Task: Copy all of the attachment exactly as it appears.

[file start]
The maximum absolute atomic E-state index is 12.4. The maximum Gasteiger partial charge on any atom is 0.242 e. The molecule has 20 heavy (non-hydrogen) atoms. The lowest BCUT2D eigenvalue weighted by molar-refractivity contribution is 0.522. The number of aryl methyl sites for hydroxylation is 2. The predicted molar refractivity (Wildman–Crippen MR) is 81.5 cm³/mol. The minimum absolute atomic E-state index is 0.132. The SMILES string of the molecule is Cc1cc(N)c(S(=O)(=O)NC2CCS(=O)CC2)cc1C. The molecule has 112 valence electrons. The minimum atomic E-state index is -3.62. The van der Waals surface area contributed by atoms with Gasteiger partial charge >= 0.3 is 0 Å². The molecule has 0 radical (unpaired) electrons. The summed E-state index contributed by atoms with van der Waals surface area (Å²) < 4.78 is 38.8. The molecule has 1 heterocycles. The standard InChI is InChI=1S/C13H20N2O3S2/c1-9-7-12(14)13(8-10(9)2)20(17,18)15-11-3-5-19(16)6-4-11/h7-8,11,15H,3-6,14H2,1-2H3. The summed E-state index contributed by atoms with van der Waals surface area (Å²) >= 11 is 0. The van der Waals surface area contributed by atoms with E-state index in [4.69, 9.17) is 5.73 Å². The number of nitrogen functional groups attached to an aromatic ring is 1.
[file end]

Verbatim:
The maximum absolute atomic E-state index is 12.4. The maximum Gasteiger partial charge on any atom is 0.242 e. The molecule has 20 heavy (non-hydrogen) atoms. The lowest BCUT2D eigenvalue weighted by molar-refractivity contribution is 0.522. The number of aryl methyl sites for hydroxylation is 2. The predicted molar refractivity (Wildman–Crippen MR) is 81.5 cm³/mol. The minimum absolute atomic E-state index is 0.132. The SMILES string of the molecule is Cc1cc(N)c(S(=O)(=O)NC2CCS(=O)CC2)cc1C. The molecule has 112 valence electrons. The minimum atomic E-state index is -3.62. The van der Waals surface area contributed by atoms with Gasteiger partial charge >= 0.3 is 0 Å². The molecule has 0 radical (unpaired) electrons. The summed E-state index contributed by atoms with van der Waals surface area (Å²) < 4.78 is 38.8. The molecule has 1 heterocycles. The standard InChI is InChI=1S/C13H20N2O3S2/c1-9-7-12(14)13(8-10(9)2)20(17,18)15-11-3-5-19(16)6-4-11/h7-8,11,15H,3-6,14H2,1-2H3. The summed E-state index contributed by atoms with van der Waals surface area (Å²) >= 11 is 0. The van der Waals surface area contributed by atoms with E-state index in [4.69, 9.17) is 5.73 Å². The number of nitrogen functional groups attached to an aromatic ring is 1.